e-passport Since 2007, the U.S. government has been issuing high tech, biometric “e-passports,” hoping it will make getting a fake passport extremely hard. Unfortunately for the government, it is very easy for anyone with basic forgery skills to get these e-passports.

To find out just how easy it really is, a Government Accountability Office (GAO)  investigator used multiple fake IDs to get real e-passports without problem. He used one of the passports to buy plane tickets, where he actually got a boarding pass, he made it through security and could have gotten on the plane if he wanted to. The shocking part is that the younger investigator used the social security number of a man who died in 1965,  a fictitious 5-year-old child created for a previous investigation, and an ID that said he was 53-years-old.

After presenting this case to the government, they agreed that there was a “major vulnerability” in the passport issuance process and agreed to investigate it further.

(Via Schneier)

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U.S. Consulate in the Sandton area of Johannesburg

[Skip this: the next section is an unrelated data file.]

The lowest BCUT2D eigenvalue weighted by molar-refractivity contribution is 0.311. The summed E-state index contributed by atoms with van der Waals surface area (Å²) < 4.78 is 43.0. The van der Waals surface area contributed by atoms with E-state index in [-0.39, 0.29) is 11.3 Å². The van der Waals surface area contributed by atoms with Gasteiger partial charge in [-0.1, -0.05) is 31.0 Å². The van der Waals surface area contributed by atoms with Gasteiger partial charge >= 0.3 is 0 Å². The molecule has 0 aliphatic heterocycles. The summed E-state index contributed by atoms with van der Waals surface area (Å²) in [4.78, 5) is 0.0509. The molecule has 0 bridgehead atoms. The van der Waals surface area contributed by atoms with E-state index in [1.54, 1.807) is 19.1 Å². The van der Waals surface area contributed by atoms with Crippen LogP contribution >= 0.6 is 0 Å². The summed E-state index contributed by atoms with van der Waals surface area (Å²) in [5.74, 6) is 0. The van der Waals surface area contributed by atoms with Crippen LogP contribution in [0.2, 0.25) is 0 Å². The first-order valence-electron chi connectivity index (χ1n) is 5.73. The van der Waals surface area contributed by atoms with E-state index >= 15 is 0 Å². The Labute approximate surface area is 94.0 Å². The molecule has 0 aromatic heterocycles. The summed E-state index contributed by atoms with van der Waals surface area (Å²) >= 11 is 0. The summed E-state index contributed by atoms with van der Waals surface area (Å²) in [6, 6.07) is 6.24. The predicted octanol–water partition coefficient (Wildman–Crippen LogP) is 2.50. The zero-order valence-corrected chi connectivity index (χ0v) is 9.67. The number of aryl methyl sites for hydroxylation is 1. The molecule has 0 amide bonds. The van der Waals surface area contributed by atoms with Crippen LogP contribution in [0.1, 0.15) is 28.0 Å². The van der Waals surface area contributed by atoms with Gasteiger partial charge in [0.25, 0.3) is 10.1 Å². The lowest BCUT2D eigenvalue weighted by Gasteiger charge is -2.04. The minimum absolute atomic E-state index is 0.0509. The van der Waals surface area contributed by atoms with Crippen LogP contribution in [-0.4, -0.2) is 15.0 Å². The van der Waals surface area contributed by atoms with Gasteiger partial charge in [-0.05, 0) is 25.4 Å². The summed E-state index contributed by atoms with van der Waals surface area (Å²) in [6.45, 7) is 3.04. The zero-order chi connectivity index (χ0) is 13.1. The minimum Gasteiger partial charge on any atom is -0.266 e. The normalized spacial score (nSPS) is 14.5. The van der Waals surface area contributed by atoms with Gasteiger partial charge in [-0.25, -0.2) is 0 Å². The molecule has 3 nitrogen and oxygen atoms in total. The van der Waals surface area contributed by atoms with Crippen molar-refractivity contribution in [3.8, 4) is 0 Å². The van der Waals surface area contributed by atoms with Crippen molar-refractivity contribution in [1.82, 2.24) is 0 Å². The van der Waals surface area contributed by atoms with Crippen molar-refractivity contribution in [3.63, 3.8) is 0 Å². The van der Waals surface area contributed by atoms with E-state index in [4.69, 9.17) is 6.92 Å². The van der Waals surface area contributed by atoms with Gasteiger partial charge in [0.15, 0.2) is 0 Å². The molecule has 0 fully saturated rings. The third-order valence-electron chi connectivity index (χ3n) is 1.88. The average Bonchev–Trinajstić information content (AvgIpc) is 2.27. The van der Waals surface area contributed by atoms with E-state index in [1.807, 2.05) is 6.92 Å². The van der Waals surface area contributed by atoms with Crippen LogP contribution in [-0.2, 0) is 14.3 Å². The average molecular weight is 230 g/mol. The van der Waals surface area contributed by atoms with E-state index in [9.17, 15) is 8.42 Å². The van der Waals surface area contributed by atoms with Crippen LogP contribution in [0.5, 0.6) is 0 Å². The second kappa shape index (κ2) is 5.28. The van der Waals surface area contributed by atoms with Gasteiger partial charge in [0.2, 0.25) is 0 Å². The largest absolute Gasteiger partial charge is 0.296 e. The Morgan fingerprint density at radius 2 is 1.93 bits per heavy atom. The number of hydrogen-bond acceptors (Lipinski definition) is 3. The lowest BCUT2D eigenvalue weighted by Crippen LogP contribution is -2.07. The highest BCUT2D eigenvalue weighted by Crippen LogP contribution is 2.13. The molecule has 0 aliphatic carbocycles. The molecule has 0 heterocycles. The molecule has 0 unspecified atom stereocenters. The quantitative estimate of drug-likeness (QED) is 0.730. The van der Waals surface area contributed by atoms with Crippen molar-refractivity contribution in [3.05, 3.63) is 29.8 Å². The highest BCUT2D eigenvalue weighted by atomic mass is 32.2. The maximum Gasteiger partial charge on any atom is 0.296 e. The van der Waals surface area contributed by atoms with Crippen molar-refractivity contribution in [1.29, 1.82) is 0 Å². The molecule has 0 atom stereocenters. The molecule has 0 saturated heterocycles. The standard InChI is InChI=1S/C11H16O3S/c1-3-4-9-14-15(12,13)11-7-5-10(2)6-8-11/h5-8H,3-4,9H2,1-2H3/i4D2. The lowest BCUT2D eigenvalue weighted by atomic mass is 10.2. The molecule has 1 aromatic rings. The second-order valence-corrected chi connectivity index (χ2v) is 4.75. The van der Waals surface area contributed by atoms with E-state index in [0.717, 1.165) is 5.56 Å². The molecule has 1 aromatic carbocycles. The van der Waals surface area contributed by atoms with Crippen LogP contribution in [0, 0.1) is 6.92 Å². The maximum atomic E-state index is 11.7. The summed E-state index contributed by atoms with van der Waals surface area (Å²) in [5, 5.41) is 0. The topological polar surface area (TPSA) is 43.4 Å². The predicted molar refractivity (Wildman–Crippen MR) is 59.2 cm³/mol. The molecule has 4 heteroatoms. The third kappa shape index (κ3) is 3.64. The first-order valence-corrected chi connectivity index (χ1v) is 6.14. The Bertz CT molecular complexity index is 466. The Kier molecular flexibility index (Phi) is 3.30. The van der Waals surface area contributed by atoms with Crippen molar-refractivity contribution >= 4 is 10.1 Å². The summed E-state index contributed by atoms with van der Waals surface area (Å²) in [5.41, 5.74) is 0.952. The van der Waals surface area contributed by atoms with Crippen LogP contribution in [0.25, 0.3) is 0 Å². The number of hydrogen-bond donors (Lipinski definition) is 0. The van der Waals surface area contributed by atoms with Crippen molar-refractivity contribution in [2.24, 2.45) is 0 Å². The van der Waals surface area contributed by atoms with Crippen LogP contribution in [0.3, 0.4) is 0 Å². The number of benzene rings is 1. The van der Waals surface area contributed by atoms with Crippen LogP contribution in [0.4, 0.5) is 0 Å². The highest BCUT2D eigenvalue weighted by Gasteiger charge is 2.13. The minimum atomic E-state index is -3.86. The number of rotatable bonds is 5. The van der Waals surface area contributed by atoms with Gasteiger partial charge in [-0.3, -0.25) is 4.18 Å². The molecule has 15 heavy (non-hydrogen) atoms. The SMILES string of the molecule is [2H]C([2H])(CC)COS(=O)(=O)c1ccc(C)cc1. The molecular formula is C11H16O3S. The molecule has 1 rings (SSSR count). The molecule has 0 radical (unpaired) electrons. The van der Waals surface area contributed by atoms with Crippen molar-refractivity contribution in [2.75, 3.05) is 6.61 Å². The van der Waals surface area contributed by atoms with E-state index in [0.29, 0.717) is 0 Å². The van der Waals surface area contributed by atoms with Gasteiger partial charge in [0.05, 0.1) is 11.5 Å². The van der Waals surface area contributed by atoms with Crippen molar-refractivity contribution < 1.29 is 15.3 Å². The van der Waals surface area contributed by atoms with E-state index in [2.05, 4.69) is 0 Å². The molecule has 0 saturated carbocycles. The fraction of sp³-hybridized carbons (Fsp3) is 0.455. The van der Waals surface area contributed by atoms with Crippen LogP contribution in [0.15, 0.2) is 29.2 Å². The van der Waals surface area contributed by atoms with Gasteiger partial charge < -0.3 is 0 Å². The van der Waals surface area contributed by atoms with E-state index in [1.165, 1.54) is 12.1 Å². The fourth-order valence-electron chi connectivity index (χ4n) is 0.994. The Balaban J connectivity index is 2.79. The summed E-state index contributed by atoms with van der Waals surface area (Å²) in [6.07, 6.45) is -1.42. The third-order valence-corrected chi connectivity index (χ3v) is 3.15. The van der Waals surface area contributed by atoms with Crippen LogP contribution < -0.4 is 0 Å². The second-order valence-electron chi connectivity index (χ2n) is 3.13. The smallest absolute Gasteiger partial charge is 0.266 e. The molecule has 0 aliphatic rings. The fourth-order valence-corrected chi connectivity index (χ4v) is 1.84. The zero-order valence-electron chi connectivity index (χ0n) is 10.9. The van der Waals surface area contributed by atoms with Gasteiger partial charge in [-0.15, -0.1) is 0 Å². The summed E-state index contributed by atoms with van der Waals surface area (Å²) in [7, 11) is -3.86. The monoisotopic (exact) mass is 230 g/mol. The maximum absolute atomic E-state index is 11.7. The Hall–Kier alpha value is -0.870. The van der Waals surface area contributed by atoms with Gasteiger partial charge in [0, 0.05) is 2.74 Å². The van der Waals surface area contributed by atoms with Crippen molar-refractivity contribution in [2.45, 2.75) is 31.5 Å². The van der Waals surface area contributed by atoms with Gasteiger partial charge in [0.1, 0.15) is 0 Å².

The U.S. Embassy in South Africa was urgently shut down today due to intelligence information it received from U.S. security officials. This closure has also affected the U.S. embassy in Pretoria, consulates in Johannesburg, Cape Town and Durban, and aid and development offices. Despite this, neither U.S Embassy spokeswoman Sharon Hudson Dean nor Nonkululeko Mbatha, spokeswoman for the South African national police commissioner, would say whether a threat had prompted the closure. This has brought back many security questions, however representatives assure “every thing is under control.”

U.S. diplomats advised American citizens to review a July 29th U.S. State Department warning expressing concern “that al-Qaida and affiliated organizations continue to plan terrorist attacks against U.S. interests in multiple regions, including Europe, Asia, Africa, and the Middle East.” The warning followed suicide attacks on two American-owned hotels in Indonesia’s capital that killed seven people and wounded more than 50. On August 7, 1998, Al-Qaeda carried out suicide bomber attacks targeting the US embassy in Kenya and Tanzania. 213 people died in the Nairobi bombing.

Despite the fact that the embassy and other U.S. government buildings in South Africa are still closed, officials refuse to disclose any detailed information and are constantly reassuring everyone who will listen, that they have the situation under control. The embassy and all other American affiliated buildings, are planning to reopen as early as Wednesday.

(Via Associated Press, and AFP)

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